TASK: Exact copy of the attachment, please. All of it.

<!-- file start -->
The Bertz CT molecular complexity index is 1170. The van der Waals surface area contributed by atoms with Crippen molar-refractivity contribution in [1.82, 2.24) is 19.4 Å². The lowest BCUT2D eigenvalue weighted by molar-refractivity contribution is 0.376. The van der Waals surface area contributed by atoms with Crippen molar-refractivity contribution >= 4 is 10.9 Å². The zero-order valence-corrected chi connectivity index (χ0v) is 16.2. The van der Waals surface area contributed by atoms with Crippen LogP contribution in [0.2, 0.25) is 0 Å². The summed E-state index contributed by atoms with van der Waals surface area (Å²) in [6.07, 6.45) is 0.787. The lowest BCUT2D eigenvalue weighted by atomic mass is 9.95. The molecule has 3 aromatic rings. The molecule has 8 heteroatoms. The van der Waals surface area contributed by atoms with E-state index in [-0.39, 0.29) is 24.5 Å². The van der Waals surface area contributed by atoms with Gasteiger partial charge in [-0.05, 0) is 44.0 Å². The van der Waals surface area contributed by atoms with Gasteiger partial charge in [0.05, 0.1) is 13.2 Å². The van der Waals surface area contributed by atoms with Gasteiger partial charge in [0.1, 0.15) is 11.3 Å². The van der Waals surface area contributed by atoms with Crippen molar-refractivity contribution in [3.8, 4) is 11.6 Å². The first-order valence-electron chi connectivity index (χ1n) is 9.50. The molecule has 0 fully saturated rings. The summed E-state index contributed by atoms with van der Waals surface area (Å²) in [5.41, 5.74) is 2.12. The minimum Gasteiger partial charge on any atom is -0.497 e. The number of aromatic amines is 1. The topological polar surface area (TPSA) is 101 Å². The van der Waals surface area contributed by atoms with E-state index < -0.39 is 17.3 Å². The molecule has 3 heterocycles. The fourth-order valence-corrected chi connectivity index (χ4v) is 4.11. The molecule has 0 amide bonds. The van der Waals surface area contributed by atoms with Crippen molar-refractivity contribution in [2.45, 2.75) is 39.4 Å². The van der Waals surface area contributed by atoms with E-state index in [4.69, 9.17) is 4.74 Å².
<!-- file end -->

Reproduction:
The Bertz CT molecular complexity index is 1170. The van der Waals surface area contributed by atoms with Crippen molar-refractivity contribution in [1.82, 2.24) is 19.4 Å². The lowest BCUT2D eigenvalue weighted by molar-refractivity contribution is 0.376. The van der Waals surface area contributed by atoms with Crippen molar-refractivity contribution >= 4 is 10.9 Å². The zero-order valence-corrected chi connectivity index (χ0v) is 16.2. The van der Waals surface area contributed by atoms with Crippen LogP contribution in [0.2, 0.25) is 0 Å². The summed E-state index contributed by atoms with van der Waals surface area (Å²) in [6.07, 6.45) is 0.787. The lowest BCUT2D eigenvalue weighted by atomic mass is 9.95. The molecule has 3 aromatic rings. The molecule has 8 heteroatoms. The van der Waals surface area contributed by atoms with E-state index in [-0.39, 0.29) is 24.5 Å². The van der Waals surface area contributed by atoms with Gasteiger partial charge in [-0.05, 0) is 44.0 Å². The van der Waals surface area contributed by atoms with Gasteiger partial charge in [0.05, 0.1) is 13.2 Å². The van der Waals surface area contributed by atoms with Gasteiger partial charge in [0.1, 0.15) is 11.3 Å². The van der Waals surface area contributed by atoms with Crippen molar-refractivity contribution in [3.8, 4) is 11.6 Å². The first-order valence-electron chi connectivity index (χ1n) is 9.50. The molecule has 0 fully saturated rings. The summed E-state index contributed by atoms with van der Waals surface area (Å²) in [5.41, 5.74) is 2.12. The minimum Gasteiger partial charge on any atom is -0.497 e. The number of aromatic amines is 1. The topological polar surface area (TPSA) is 101 Å². The van der Waals surface area contributed by atoms with E-state index < -0.39 is 17.3 Å². The molecule has 3 heterocycles. The fourth-order valence-corrected chi connectivity index (χ4v) is 4.11. The molecule has 0 amide bonds. The van der Waals surface area contributed by atoms with Crippen molar-refractivity contribution in [2.45, 2.75) is 39.4 Å². The van der Waals surface area contributed by atoms with E-state index in [4.69, 9.17) is 4.74 Å².